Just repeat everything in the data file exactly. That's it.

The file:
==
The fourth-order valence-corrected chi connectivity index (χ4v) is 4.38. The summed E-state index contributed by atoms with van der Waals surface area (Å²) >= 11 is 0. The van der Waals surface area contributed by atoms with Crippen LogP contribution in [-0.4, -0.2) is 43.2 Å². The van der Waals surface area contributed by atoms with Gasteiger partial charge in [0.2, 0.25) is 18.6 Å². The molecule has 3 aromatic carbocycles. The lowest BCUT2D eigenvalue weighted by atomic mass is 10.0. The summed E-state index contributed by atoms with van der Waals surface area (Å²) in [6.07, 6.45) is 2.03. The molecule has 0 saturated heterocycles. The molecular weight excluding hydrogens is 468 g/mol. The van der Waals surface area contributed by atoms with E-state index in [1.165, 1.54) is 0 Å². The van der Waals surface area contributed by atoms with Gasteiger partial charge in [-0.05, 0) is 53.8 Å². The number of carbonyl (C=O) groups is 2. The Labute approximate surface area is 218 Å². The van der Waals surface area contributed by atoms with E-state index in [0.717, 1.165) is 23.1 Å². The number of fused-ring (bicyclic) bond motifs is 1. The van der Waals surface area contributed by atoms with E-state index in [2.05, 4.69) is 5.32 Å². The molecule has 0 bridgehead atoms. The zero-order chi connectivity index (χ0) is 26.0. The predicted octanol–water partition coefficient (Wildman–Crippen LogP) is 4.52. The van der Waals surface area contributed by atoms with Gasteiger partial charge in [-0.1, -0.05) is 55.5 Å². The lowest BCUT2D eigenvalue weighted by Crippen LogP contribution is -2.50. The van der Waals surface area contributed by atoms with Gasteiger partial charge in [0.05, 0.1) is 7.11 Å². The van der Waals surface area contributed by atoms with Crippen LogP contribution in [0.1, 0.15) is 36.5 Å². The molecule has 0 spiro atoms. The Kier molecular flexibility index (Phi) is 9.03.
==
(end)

The fourth-order valence-corrected chi connectivity index (χ4v) is 4.38. The summed E-state index contributed by atoms with van der Waals surface area (Å²) >= 11 is 0. The van der Waals surface area contributed by atoms with Crippen LogP contribution in [-0.4, -0.2) is 43.2 Å². The van der Waals surface area contributed by atoms with Gasteiger partial charge in [0.2, 0.25) is 18.6 Å². The molecule has 3 aromatic carbocycles. The lowest BCUT2D eigenvalue weighted by atomic mass is 10.0. The summed E-state index contributed by atoms with van der Waals surface area (Å²) in [6.07, 6.45) is 2.03. The molecule has 0 saturated heterocycles. The molecular weight excluding hydrogens is 468 g/mol. The van der Waals surface area contributed by atoms with E-state index in [1.165, 1.54) is 0 Å². The van der Waals surface area contributed by atoms with Gasteiger partial charge in [-0.05, 0) is 53.8 Å². The number of carbonyl (C=O) groups is 2. The Labute approximate surface area is 218 Å². The van der Waals surface area contributed by atoms with E-state index in [0.717, 1.165) is 23.1 Å². The number of fused-ring (bicyclic) bond motifs is 1. The van der Waals surface area contributed by atoms with E-state index in [2.05, 4.69) is 5.32 Å². The molecule has 0 bridgehead atoms. The zero-order chi connectivity index (χ0) is 26.0. The predicted octanol–water partition coefficient (Wildman–Crippen LogP) is 4.52. The van der Waals surface area contributed by atoms with Gasteiger partial charge in [-0.1, -0.05) is 55.5 Å². The lowest BCUT2D eigenvalue weighted by Crippen LogP contribution is -2.50. The van der Waals surface area contributed by atoms with Gasteiger partial charge in [0.05, 0.1) is 7.11 Å². The van der Waals surface area contributed by atoms with Crippen LogP contribution in [0.1, 0.15) is 36.5 Å². The molecule has 0 spiro atoms. The Kier molecular flexibility index (Phi) is 9.03.